Pulse Biosciences' Nano-Pulse Stimulation (NPS) technology achieved “outstanding clearance rates” on sebaceous hyperplasia lesions on the face, the company reports.
Initial data indicate that 221 of 222 (99.5 percent) facial sebaceous hyperplasia lesions treated with NPS energy were rated as clear or mostly clear by clinical investigators 60 days post treatment.
NPS is a non-thermal technology that utilizes ultra-short, nanosecond energy pulses that directly interacts with the physical structure of cells without disrupting the integrity of non-cellular tissues.
This sebaceous hyperplasia study builds upon previous study results showing the safety and clinically meaningful outcomes of NPS treatment to remove seborrheic keratosis lesions. Further, successful elimination of sebaceous hyperplasia lesions substantiates the ability of NPS to penetrate into the dermis and target deeper cellular structures, such as the sebaceous gland, without damaging the surrounding dermis. No adverse events were reported during the course of either the sebaceous hyperplasia study or seborrheic keratosis study.
The sebaceous hyperplasia clinical study enrolled 73 patients, over the course of two months, each with up to four facial lesions. Patients received one or two non-thermal NPS treatments per lesion at five centers in the U.S. The study’s primary success measurement was the degree of clearing of benign sebaceous hyperplasia lesions as rated by the investigator at the final study visit. Since these lesions frequently appear on the face, another important outcome assessment was the return of the skin’s normal appearance after the lesion was removed. Fully 99.5 percent of the treated lesions were assessed as clear or mostly clear by investigators at the 60- day post-treatment follow-up evaluation. Approximately 92 percent (n=203) of treated lesions were assessed as clear or mostly clear after a single NPS treatment. Patients rated 78 percent of lesion outcomes at study end as satisfied or mostly satisfied. In some cases, mild to moderate post- treatment hyperpigmentation was noted, particularly in patients with higher Fitzpatrick Skin Types.
“We are very excited about our NPS study findings and those of the other four centers because we see many patients in the clinic with sebaceous hyperplasia who opt out of treatment simply because current thermal-based modalities lack reliable efficacy and pose a high risk of damaged skin in the treated area,” says Gilly S. Munavalli, MD, a leading cosmetic and Mohs skin cancer surgeon in Charlotte, NC. “Based on our cumulative clinical experience, NPS represents a reliable and consistent treatment that not only successfully eliminates bothersome sebaceous hyperplasia lesions, but also addresses the underlying cause of the condition by treating the sebaceous gland that resides in the dermis while sparing surrounding non-cellular skin tissue,” he says.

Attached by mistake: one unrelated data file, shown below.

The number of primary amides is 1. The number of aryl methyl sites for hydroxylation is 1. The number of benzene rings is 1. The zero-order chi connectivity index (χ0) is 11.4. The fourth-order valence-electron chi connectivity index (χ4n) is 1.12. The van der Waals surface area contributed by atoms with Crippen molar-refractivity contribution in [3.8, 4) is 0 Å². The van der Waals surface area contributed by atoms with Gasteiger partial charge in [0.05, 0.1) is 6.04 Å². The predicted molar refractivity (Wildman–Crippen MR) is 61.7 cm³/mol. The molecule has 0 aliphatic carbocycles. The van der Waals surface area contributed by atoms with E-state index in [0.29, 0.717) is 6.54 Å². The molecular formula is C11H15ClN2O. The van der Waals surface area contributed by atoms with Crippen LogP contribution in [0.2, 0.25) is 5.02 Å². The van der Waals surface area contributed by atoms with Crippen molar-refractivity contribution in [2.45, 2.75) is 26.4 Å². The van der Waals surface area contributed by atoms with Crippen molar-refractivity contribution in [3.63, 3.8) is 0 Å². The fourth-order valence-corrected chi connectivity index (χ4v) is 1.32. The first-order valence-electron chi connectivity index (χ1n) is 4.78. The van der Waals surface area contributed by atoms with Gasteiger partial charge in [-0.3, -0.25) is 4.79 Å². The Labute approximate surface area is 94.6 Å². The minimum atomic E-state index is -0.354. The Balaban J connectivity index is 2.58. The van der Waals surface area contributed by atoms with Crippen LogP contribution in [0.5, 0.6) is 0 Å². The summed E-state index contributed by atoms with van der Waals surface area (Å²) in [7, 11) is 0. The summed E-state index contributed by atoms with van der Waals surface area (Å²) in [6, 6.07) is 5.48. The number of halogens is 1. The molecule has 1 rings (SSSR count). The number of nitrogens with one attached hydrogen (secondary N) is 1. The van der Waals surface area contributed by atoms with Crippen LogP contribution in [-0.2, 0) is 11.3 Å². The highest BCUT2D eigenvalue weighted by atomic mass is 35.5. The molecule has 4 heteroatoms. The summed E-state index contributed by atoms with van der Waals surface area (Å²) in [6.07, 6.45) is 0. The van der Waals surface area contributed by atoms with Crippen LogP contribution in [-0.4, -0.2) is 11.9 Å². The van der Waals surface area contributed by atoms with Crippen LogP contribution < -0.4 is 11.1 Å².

Moreover, “this added benefit of NPS helps reduce oil or sebum production that can contribute to other skin problems like acne,” he says.
In addition to Dr. Munavalli, other investigators in the SH study included laser and cosmetic skin surgeon Suzanne Kilmer, MD of Sacramento, CA; facial plastic surgeon James Newman, MD, Chief of Plastic Surgery at Premier Plastic Surgery Clinics in the San Francisco Bay Area, CA; Thomas Rohrer, MD, dermatologic and Mohs skin cancer surgeon in Boston, MA; and laser and cosmetic dermatologist Brian Zelickson, MD of Minneapolis, MN.
“We were delighted that the histology results and clinical findings from the Sebaceous Hyperplasia lesion study corroborated the high lesion clearance rates observed in our first controlled study of NPS treatment of seborrheic keratosis,” adds Ed Ebbers, Vice President and General Manager of Dermatology at Pulse Biosciences. “These impressive safety results and solid efficacy rates for sebaceous hyperplasia increase our confidence in pursuing other skin conditions such as cutaneous warts and acne where the ability to target undesirable cells both in the epidermis and dermis without collateral tissue damage offers a valuable competitive advantage and tremendous market opportunity.”
“We believe the results of this study represent an important development for physicians and their patients who are affected by sebaceous hyperplasia,” says Darrin Uecker, President and CEO of Pulse Biosciences. “It is the strength of our clinical data combined with growing physician recognition of NPS’ cellular mechanism of action that is building the momentum towards our planned commercial launch in 2019.”